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Why Gary Vaynerchuk watches and listens. What about you?

Today’s guest post comes from WineLibraryTV’s Gary Vaynerchuk, the gregarious crown prince of online wine merchants.

Today, Gary talks about what he does with feedback – of all kinds – both the kind he agrees with, and the kind he doesn’t – and why both have their place.

How do you handle public criticism like Gary discussed?

How does your staff handle it?


And finally, do you even know when someone is talking about your business online?

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Thinking outside the box store


Several of my friends are in the artist community, both here in Montana and elsewhere.

Many of them are photographers like you’d suspect, but some paint.

I don’t really look at myself as an artist even though I’ve been a photographer in one form or another since I was a kid.

Recently, one of them told me that she was able to rent mall space for her photography studio due to an innovative program in the St. Louis area.

The economy has put a lot of pressure on malls across the nation. Vacancies are way up, and the situation is no different at this mall.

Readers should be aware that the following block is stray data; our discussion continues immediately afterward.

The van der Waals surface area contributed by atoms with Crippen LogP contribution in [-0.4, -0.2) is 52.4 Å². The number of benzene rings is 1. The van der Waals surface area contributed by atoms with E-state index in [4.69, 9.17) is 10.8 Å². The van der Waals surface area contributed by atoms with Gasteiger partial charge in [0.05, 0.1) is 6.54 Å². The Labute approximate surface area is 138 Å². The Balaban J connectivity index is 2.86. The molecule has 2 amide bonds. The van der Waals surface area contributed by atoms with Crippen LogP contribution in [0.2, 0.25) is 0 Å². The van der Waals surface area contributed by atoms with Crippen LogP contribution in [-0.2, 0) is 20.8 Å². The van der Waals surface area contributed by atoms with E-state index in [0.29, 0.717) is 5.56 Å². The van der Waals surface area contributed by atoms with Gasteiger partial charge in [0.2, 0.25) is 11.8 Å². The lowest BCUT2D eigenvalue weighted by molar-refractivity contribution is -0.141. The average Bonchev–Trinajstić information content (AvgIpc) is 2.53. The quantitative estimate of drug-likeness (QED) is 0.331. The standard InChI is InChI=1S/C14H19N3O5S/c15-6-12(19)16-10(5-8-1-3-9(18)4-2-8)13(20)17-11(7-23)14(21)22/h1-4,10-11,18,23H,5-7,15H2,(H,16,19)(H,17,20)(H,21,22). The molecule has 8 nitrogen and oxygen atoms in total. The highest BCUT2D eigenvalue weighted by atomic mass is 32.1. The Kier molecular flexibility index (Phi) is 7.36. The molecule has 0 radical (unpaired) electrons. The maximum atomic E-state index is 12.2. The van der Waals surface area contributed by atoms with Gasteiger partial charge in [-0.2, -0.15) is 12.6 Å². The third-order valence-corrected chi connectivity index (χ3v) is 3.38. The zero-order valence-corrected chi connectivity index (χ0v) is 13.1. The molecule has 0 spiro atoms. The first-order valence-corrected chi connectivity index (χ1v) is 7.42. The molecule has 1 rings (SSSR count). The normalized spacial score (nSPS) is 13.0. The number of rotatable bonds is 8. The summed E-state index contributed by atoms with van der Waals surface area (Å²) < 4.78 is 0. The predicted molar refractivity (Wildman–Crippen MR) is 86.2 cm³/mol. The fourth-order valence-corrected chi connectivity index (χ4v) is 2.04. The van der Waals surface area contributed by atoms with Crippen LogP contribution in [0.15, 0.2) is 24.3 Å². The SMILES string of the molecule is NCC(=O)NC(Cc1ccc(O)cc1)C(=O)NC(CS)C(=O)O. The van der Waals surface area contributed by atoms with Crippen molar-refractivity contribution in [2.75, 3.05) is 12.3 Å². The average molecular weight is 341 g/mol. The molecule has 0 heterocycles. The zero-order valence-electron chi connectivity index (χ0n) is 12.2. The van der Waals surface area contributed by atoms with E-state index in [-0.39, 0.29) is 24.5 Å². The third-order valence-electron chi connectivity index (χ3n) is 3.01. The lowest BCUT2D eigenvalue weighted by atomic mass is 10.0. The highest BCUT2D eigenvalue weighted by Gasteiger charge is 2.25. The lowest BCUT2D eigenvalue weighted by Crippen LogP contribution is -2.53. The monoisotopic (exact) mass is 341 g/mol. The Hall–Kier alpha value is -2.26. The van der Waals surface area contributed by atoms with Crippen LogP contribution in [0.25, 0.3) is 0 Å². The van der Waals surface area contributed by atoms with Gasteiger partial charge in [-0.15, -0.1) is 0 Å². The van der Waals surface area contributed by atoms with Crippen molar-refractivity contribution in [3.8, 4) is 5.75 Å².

One mall thought differently

The mall’s management could have sat back and whined about their situation. They could have let the mall traffic dwindle and left those spaces vacant. That might have impacted them legally, depending on their contracts with anchor stores.

But they didn’t. Instead, they came up with an innovative program that helps their cash flow, helps the local art community (and the small business owners – the artists) as well as keeping traffic up in the mall.

You can review a TV station news video about the project here.

Think outside the box store.

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The Parrot Says You Can’t Do That

Close parrot
Creative Commons License photo credit: jsgphoto

Obama made reference to it Tuesday during his Inaugural Address, acknowledging that many say he can’t do all the things he’s got on his agenda.

Maybe so, maybe not.

Admittedly, his obstacles are substantial.

Some might assume they are insurmountable, specifically those 500 or so people in the Capitol building.

The thing is, that’s  just the kind of situation that often makes people succeed well beyond their own expectations, much less the expectations of others who have counted them out.

Ask Joe Namath, Roger Staubach or John Elway about being counted out.

On second thought, do that later. I’m not here to talk to you about those 4 guys – I’m here to talk to you about you.

Got obstacles?

Who’s counted YOU out? Neighbors? Friends? Family? That little parrot on your shoulder?

Your obstacles probably shrink in comparison to the ones faced by Presidents, but they still might be daunting for you.

So what? Act in parallel and make em all wrong.

What exactly do I mean by parallel?